Lyme Disease

Background

Lyme borreliosis or Lyme disease is an infection with the bacteria Borrelia burgdorferi and is transmitted to humans through the bite of infected tick.

Ticks are small spider-like creatures that can be found on bushes and undergrowth in Scotland’s:

  • countryside
  • parks
  • gardens

They feed on the blood of birds and mammals, including humans. If a tick bites an animal carrying Borrelia burgdorferi, the tick can also become infected. The tick can then transfer the bacteria to a human by biting them.

The best way to prevent Lyme borreliosis is to be aware of the risks when you visit areas where ticks are found and take sensible precautions.

You can reduce the risk of infection by:

  • Keeping to footpaths and avoiding long grass when out walking
  • Wearing appropriate clothing in tick-infested areas (a long-sleeved shirt and trousers tucked into your socks)
  • Wearing light-coloured fabrics that may help you spot a tick on your clothes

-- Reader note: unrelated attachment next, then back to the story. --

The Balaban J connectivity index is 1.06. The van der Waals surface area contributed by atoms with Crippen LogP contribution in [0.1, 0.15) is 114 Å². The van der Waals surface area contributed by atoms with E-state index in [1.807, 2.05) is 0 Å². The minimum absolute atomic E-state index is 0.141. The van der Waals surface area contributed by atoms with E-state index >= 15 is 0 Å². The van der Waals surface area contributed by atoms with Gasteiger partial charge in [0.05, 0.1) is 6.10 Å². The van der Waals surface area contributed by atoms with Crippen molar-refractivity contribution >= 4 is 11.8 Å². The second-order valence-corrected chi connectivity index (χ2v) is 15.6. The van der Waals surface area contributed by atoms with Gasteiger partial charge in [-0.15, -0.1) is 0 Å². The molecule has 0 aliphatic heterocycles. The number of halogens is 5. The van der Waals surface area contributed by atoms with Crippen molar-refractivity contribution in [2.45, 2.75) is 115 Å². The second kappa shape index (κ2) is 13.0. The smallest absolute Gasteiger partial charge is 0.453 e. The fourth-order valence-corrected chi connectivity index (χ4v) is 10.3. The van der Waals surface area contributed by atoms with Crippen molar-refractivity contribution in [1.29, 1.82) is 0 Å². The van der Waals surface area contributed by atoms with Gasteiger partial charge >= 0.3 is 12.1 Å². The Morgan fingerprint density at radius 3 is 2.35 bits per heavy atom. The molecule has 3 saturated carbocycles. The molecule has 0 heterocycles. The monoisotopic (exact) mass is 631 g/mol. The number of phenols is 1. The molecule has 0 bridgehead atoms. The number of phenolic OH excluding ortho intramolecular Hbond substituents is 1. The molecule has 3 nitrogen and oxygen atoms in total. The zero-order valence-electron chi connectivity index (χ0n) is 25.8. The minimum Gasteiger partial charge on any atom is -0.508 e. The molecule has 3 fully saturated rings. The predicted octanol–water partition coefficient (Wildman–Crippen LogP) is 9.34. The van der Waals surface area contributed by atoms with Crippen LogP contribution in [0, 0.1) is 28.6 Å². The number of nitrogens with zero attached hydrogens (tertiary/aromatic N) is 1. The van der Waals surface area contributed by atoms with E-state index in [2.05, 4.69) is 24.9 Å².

• Using insect repellent on exposed skin
  • Inspecting your skin for ticks, particularly at the end of the day, including your head, neck and skin folds (armpits, groin, and waistband) – remove any ticks you find promptly
  • Checking your children’s head and neck areas, including their scalp
  • Making sure ticks are not brought home on your clothes
  • Checking that pets do not bring ticks into your home in their fur

Removing all ticks quickly will help prevent infection. They're best removed using a specially designed tick removal device available in pharmacies and outdoor shops throughout Scotland. Fine tipped tweezers can also be used to lift the tick off. A video clip showing how to remove a tick is available on the NHS inform website.

Further information about the symptoms, treatment and prevention of lyme borreliosis is also available on the NHS inform website.

Guidance

Information on reducing the risk of Lyme borreliosis from the outdoors environment is available on the NHS inform website.

Read our ticks and Lyme borreliosis information sheet and view a poster on ticks and lyme borreliosis in Scotland